This Hack Makes the Crispiest Latkes Ever in Less than 20 Minutes

There’s no peeling, grating or wringing.

Related To:

Get a Complimentary 1-Year Subscription to the Food Network Kitchen App

Download Food Network Kitchen to sign up and get access to daily live classes, thousands of on-demand cooking classes, in-app grocery ordering and so much more. Own a Fire TV, Fire tablet or Echo Show? You can now get a 1-year complimentary subscription to the app — read here for more details. Terms and conditions apply.

Latkes are typically a labor of love. You’ve got to peel those potatoes. You’ve got to grate those potatoes, preferably by hand, because a little bit of grated knuckle skin in there makes them taste better. You’ve got to wring out your grated potatoes as much as humanly possible because less moisture equals crispier results. These are the rules of latke making — or so we thought.

Food Network Supervising Culinary Producer Dana Beninati has a latke making hack that’ll make every bubbie proud. During her Shortcut Latkes class on the Food Network Kitchen app, she explains why she dreamed up the technique: "I grew up with my maternal grandmother, Florence, teaching me how to make latkes. And I remember spending what felt like endless amounts of hours shredding potatoes to make her latkes," Beninati explains. "And her latkes were so good, but I’d think she’d be really proud of this recipe too. It cuts out the part that I don’t love: shredding potatoes."

Are you ready for it?

Instead of grating your own potatoes, simply start with shredded refrigerated hash browns. Yep, the kind that you buy in a bag from the supermarket. Not only are they pre-peeled and shredded, but also, they’re dry to the touch. The latkes they make have soft, fluffy interiors and are way crispier than traditional latkes.

All you have to do is rip open that bag and dump them into a bowl. If your hash browns are frozen instead of refrigerated, make sure you thaw them in the fridge overnight (or microwave them in short increments at low power). Then mix up the hash browns with egg, a bit of all-purpose flour and chopped scallions, which contain less moisture than grated onion and impart bright onion-y flavor. Season the potatoes with salt and pepper, form them into patties, and fry 'em up in a pan filled with 350-degree F oil. You’ll know they’re ready to flip when they’re deeply golden brown on the edges — resist the urge to fiddle and check them because then they’ll fall apart.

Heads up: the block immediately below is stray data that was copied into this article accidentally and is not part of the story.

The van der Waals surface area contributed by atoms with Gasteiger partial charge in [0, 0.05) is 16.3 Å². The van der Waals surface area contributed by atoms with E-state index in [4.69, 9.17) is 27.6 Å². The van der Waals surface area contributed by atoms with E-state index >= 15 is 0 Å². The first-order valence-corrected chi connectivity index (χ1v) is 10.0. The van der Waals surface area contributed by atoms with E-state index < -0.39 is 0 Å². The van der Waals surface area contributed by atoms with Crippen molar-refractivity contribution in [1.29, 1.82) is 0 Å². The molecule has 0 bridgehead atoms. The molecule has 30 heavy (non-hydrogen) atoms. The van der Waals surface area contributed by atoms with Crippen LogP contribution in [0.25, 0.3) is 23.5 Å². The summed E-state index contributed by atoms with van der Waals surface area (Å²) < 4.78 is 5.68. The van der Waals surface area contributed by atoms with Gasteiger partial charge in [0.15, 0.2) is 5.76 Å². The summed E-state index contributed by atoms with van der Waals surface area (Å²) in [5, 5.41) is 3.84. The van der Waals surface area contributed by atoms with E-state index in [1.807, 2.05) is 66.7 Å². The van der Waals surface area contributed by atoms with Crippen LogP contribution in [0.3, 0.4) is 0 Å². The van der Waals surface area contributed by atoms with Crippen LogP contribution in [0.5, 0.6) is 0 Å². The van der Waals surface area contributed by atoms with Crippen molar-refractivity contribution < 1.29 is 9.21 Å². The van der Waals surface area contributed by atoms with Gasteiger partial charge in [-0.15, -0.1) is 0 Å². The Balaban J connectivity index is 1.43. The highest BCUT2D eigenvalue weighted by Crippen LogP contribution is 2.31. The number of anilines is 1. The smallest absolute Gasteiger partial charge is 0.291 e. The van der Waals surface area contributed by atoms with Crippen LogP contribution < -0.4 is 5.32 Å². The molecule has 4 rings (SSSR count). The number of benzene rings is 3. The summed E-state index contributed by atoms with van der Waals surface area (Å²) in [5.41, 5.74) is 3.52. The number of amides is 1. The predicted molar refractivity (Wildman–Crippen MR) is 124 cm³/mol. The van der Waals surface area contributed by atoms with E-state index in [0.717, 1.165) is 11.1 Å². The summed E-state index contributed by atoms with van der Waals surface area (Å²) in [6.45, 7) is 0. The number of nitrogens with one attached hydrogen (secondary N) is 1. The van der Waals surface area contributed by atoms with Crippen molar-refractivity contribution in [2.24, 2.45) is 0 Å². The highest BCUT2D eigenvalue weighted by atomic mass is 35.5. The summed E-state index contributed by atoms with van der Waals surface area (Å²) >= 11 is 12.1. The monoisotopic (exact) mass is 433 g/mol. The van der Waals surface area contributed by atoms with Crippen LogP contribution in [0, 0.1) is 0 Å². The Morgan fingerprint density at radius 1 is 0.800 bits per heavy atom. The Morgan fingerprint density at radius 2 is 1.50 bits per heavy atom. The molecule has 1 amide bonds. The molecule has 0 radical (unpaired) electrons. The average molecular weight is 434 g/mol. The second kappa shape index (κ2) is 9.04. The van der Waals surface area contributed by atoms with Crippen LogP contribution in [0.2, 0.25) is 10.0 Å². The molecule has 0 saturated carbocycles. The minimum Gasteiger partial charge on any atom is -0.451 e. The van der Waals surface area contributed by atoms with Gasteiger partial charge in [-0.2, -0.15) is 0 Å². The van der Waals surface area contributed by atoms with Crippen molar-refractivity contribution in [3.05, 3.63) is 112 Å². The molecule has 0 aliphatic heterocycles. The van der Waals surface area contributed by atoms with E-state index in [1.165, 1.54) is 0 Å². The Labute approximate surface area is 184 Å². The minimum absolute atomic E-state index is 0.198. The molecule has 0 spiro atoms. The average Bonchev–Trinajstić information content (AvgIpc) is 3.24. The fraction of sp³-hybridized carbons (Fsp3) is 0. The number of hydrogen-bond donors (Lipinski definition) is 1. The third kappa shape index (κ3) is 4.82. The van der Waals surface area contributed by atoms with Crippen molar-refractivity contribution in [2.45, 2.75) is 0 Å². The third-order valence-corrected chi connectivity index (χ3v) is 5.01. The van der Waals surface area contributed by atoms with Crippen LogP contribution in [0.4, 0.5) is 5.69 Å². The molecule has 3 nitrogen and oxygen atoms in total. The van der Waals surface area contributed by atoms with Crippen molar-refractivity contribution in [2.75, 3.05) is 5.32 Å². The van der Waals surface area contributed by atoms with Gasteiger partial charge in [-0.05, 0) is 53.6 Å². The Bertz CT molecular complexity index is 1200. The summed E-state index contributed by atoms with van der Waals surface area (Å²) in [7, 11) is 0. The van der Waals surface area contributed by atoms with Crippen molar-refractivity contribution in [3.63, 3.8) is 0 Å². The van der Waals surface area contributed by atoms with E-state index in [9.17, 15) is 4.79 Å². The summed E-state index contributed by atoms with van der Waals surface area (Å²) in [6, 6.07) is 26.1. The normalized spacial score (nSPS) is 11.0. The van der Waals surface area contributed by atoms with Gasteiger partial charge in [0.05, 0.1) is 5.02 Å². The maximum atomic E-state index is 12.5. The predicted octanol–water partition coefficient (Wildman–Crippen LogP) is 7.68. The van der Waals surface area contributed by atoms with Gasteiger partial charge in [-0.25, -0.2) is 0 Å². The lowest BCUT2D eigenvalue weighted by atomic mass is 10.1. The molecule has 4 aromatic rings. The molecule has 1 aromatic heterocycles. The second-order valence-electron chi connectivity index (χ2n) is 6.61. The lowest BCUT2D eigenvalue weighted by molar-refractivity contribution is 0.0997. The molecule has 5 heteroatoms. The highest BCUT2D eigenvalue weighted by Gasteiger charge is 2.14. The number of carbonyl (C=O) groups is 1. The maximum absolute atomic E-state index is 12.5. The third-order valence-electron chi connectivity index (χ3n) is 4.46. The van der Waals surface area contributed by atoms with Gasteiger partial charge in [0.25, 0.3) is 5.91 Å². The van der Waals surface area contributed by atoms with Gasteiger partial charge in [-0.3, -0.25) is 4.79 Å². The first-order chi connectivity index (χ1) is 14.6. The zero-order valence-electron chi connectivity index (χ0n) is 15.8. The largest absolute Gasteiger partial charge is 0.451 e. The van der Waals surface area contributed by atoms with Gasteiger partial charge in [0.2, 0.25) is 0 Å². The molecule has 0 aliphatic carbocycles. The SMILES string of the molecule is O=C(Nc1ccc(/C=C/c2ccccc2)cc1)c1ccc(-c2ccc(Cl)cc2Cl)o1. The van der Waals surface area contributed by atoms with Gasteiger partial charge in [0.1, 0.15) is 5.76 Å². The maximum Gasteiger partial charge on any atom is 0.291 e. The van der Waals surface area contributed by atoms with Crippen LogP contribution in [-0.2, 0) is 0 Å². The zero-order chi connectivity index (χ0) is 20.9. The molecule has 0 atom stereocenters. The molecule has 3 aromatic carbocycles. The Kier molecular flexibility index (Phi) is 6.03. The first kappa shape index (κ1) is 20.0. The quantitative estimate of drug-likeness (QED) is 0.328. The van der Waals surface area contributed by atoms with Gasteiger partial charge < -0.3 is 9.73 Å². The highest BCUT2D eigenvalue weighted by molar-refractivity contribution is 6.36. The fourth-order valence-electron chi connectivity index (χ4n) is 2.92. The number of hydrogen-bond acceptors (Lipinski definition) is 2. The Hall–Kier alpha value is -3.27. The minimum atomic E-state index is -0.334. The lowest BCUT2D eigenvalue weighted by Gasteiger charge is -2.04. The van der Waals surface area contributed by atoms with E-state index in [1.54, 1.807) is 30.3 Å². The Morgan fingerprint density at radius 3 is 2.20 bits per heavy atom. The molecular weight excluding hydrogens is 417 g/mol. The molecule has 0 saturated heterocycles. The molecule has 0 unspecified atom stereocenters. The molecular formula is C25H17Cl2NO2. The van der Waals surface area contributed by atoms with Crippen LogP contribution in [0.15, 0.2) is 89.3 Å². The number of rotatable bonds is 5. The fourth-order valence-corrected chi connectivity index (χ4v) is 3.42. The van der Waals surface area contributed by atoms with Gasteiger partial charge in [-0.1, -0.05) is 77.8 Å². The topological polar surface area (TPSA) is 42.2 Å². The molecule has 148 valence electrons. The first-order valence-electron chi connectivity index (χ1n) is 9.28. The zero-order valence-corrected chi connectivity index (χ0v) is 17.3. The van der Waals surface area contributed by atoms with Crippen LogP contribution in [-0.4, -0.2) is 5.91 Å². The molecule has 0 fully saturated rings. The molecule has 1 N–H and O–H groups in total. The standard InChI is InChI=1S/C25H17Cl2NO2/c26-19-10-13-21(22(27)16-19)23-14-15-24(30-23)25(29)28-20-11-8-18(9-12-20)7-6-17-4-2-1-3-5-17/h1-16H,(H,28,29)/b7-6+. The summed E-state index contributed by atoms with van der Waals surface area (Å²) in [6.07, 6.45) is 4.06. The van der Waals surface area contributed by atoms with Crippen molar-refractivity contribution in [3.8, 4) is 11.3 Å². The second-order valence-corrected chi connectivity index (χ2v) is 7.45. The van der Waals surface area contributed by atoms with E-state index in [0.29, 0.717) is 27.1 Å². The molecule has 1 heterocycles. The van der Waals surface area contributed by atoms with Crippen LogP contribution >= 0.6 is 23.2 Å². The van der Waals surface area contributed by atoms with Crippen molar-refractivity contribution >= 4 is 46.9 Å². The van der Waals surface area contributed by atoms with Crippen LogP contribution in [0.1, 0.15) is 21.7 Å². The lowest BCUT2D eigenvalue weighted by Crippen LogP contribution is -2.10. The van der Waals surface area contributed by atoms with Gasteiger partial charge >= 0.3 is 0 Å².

Because we know you’re always trying to think of ways to spend more time with family and less time in the kitchen, Beninati brilliantly figured out a way to make these latkes ahead of time. You can freeze the raw patties by laying them flat between sheets of wax paper in a zip-top bag. Then fry them directly from frozen, simply lowering the oil temperature to 325 degrees F and frying them for a bit longer. Alternatively, you could fry all of them in advance, freeze them and bake them in an oven on a cooling rack.

Now that we’ve figured out how to make crispy latkes in less than twenty minutes, the only thing we’re still debating is: apple sauce, sour cream or both?

Related Links:

Next Up

How to Make Gluten-Free Latkes

Snag pro tips to keep them crispy and delicious.

How to Make Vegan Latkes

With our recipes and tips for egg- and dairy-free latkes, vegans won't have to miss out on one of Hanukkah's tastiest traditions.

Everything You Need to Make Jelly Doughnuts for Hanukkah

We've rounded up all the products to make delicious sufganiyot this year!

How to Fry Donuts and Potato Pancakes

The Food Network Kitchen shares tips and techniques for frying Hanukkah sufganiyots and latkes.

How to Make Latkes and New Ways to Top Them

Add a fun touch to your yearly latkes with these colorful toppings.

Mix-and-Match Latkes

Fry up a new potato pancake! 

How to Make Fried Fish with Dill Tartar Sauce

Kardea Brown shows you how to make the classic Southern dish right at home.

How Beignets Cured My Fear of Frying — for Good

Sometimes the best way to face your fears is to cover them in a cloud of powdered sugar.

Summer Fest: A Day of Potato Recipes

Potatoes definitely weren't my favorite veggie as a kid. Give me a pile of mashed potatoes, and I was just in it for the gravy. I turned my nose up at baked potatoes, and forget about French fries. Now that I'm older (and a little wiser) I see what all the fuss is about: Besides being delicious, versatile and cheap, potatoes are packed with nutrients and fiber. Sure, they're good fried and mashed, but spuds have more to offer. Here's how to eat potatoes for breakfast, lunch and dinner.

Related Pages